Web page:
Cuban migrants stranded in Panama have nowhere to go
BY MARIO J. PENTÓN
After escaping deportation in Colombia, some 650 Cubans hoping to make
it to the United States managed to cross the border through the Darien
jungle and are now in the Panamanian town of La Miel.
The migrants are being assisted under that nation's Flujo controlado
(Controlled flow) operation and will be allowed to continue their journey.
But with borders across Central America closed to migrants traveling
north, they have no safe place to go.
"Costa Rica is in solidarity with the migrants but we have no
possibility of receiving more," said Maurice Herrera Ulloa, the minister
of communication. "Some 66 Cubans have been returned to Panama. Our
message is clear: Costa Rica will not receive any more migrants. The
border with Nicaragua remains absolutely closed and there is no passage
to the United States."
Herrera said his nation will not provide transportation of any kind to
help Cubans, or any other migrants, reach their sought-after
destination: "If they reach the border of Costa Rica they will be
Panama's Security Minister Alexis Betancourt, meanwhile, said the border
with Colombia also remains closed. But those migrants who manage to get
into the country through the jungle will receive help because "we will
not let anyone die."
Betancourt added that, "they are illegal in Panama, in Colombia and
throughout the Central American corridor. We do not allow migrants who
come through normal points of entry to pass through. In our country,
migration is not a crime, but they should not be here. For those who
come through the jungle and are at risk, we provide humanitarian aid."
At a press conference in Miami on Thursday, the Foundation for Human
Rights in Cuba strongly criticized the governments of Latin American
countries for cutting off the passage to Cuban migrants, characterizing
the move as "ignorant" and "insensitive."
Juan Antonio Blanco, foundation director, also accused Colombia of
"truly notable perversity" stating that the nation has sought to "seek
and hunt Cuban migrants, pushing them to certain death in the Darien
Betancourt, the Panamanian minister, reported that the current flow of
Cubans is relatively low compared to the numbers attended during the
first months of the year. So far this year, Panama has launched two
humanitarian operations to transport more than 5,000 Cubans to Mexico,
where the migrants make their way to the U.S. border.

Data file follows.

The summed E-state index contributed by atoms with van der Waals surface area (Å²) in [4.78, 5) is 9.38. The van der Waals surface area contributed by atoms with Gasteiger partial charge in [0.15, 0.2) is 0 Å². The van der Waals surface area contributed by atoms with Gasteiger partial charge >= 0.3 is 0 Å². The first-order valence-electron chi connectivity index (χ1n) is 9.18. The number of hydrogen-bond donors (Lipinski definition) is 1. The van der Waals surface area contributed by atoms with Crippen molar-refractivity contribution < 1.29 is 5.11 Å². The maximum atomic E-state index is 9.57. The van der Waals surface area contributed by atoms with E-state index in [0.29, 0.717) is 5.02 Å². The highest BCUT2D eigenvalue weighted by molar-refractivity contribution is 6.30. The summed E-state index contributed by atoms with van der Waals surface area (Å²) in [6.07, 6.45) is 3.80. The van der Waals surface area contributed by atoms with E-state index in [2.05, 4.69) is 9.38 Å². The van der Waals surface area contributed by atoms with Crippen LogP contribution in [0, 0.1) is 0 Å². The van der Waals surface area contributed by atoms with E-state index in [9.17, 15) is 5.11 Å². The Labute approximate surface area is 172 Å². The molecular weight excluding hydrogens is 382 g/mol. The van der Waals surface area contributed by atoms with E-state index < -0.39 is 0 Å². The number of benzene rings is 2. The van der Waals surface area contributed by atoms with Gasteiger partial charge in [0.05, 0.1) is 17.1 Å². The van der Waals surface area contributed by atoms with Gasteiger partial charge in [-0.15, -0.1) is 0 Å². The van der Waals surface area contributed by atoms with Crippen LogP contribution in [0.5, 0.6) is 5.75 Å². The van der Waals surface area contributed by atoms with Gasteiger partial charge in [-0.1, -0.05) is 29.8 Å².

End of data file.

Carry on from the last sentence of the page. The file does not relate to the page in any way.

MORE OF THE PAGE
"We want to make it clear that we recommend that migrants not go through
the Darien jungle, where dangerous animals, violence and diseases
exist," Betancourt said, adding that several reported cases of corpses
found in the area are under investigation.
"Bodies have been found," he said. "Some may be in the slope of the
ridge, but the ones that have been documented are on the top, which is
an area that belongs to Colombia."
Those Cuban migrants who do manage to enter Panamanian territory are
given 72 hours to leave. Betancourt warned that "it would be advisable
they not come" and said his government is not responsible for those who
decide to risk the journey through the jungle.
Once inside Panama, the migrants are transported to one of three camps
where they receive medical care, food and water. "Then they are given
information about the camp, which has accommodations to bathe and rest.
Then their fingerprints are taken, an interview is done and they pay
their own passage to the border."
Ubernel Cruz, one of the Cubans in La Miel, said the situation there "is
"Most of these people do not have money and those who do, fear crossing
paths with coyotes (people smugglers)," Cruz said. "No one knows exactly
what will happen to us, although they have organized it so that 75
people are allowed to leave per day."
On the opposite end of the country, along the border with Costa Rica,
Yunior Peñate and six other Cuban migrants remain hidden in the village
of Peñas Altas.
Peñate said he had saved up $2,000 from seven years of work in Ecuador
and sent the money to friends in the United States. The plan was for his
friends to wire money as needed while Peñate made his way across Central
America to the U.S.-Mexico border. But communication ended once they
received the money, he said.
The group has been assaulted twice while trying to trying to cross into
"I had to return to this village," Peñate said. "We were picked up by a
family and, thanks to them, we have food and shelter. As gratitude, we
do whatever work is needed here. We don't know how long this situation
"If Costa Rica finds you in their territory, you're deported to Panama,
where you can't be, either. Nicaragua does not let us pass," said
Peñate, who does not have any family in the U.S. "The only option is to
cross clandestinely, but there is a lot of fear."
REPORTER NORA GÁMEZ TORRES CONTRIBUTED TO THIS REPORT.
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Source: With Central America borders closed, Cubans can't get to U.S.
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